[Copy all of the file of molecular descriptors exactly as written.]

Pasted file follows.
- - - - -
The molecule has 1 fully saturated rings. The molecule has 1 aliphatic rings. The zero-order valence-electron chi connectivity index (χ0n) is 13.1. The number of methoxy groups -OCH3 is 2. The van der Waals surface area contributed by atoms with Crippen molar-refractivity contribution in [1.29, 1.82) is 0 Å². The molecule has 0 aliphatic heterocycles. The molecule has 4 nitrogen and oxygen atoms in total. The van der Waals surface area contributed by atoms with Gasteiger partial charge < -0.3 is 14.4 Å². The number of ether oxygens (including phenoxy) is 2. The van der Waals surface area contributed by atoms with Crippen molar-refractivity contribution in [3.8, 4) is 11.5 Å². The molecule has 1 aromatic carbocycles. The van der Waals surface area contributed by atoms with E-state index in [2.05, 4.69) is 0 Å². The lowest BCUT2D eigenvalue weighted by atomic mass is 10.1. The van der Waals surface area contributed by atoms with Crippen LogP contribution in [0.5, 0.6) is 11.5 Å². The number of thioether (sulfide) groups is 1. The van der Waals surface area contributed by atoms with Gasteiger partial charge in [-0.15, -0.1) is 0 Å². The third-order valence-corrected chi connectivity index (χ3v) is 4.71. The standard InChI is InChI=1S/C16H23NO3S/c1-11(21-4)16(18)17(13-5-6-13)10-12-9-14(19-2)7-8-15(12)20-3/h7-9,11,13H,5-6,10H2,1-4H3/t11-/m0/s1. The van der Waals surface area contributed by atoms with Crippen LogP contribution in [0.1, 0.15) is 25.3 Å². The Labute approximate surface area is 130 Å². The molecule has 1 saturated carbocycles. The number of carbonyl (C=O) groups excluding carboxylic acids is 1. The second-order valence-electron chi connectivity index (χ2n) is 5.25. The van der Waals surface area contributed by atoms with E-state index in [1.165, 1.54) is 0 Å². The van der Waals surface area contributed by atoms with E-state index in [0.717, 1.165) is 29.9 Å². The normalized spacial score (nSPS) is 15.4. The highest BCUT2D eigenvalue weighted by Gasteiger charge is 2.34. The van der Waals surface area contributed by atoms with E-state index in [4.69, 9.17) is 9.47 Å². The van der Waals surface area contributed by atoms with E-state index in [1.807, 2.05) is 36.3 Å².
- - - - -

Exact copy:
The molecule has 1 fully saturated rings. The molecule has 1 aliphatic rings. The zero-order valence-electron chi connectivity index (χ0n) is 13.1. The number of methoxy groups -OCH3 is 2. The van der Waals surface area contributed by atoms with Crippen molar-refractivity contribution in [1.29, 1.82) is 0 Å². The molecule has 0 aliphatic heterocycles. The molecule has 4 nitrogen and oxygen atoms in total. The van der Waals surface area contributed by atoms with Gasteiger partial charge < -0.3 is 14.4 Å². The number of ether oxygens (including phenoxy) is 2. The van der Waals surface area contributed by atoms with Crippen molar-refractivity contribution in [3.8, 4) is 11.5 Å². The molecule has 1 aromatic carbocycles. The van der Waals surface area contributed by atoms with E-state index in [2.05, 4.69) is 0 Å². The lowest BCUT2D eigenvalue weighted by atomic mass is 10.1. The van der Waals surface area contributed by atoms with Crippen LogP contribution in [0.5, 0.6) is 11.5 Å². The number of thioether (sulfide) groups is 1. The van der Waals surface area contributed by atoms with Gasteiger partial charge in [-0.15, -0.1) is 0 Å². The third-order valence-corrected chi connectivity index (χ3v) is 4.71. The standard InChI is InChI=1S/C16H23NO3S/c1-11(21-4)16(18)17(13-5-6-13)10-12-9-14(19-2)7-8-15(12)20-3/h7-9,11,13H,5-6,10H2,1-4H3/t11-/m0/s1. The van der Waals surface area contributed by atoms with Crippen LogP contribution in [0.1, 0.15) is 25.3 Å². The Labute approximate surface area is 130 Å². The molecule has 1 saturated carbocycles. The number of carbonyl (C=O) groups excluding carboxylic acids is 1. The second-order valence-electron chi connectivity index (χ2n) is 5.25. The van der Waals surface area contributed by atoms with E-state index in [1.165, 1.54) is 0 Å². The van der Waals surface area contributed by atoms with E-state index in [0.717, 1.165) is 29.9 Å². The normalized spacial score (nSPS) is 15.4. The highest BCUT2D eigenvalue weighted by Gasteiger charge is 2.34. The van der Waals surface area contributed by atoms with E-state index in [4.69, 9.17) is 9.47 Å². The van der Waals surface area contributed by atoms with E-state index in [1.807, 2.05) is 36.3 Å².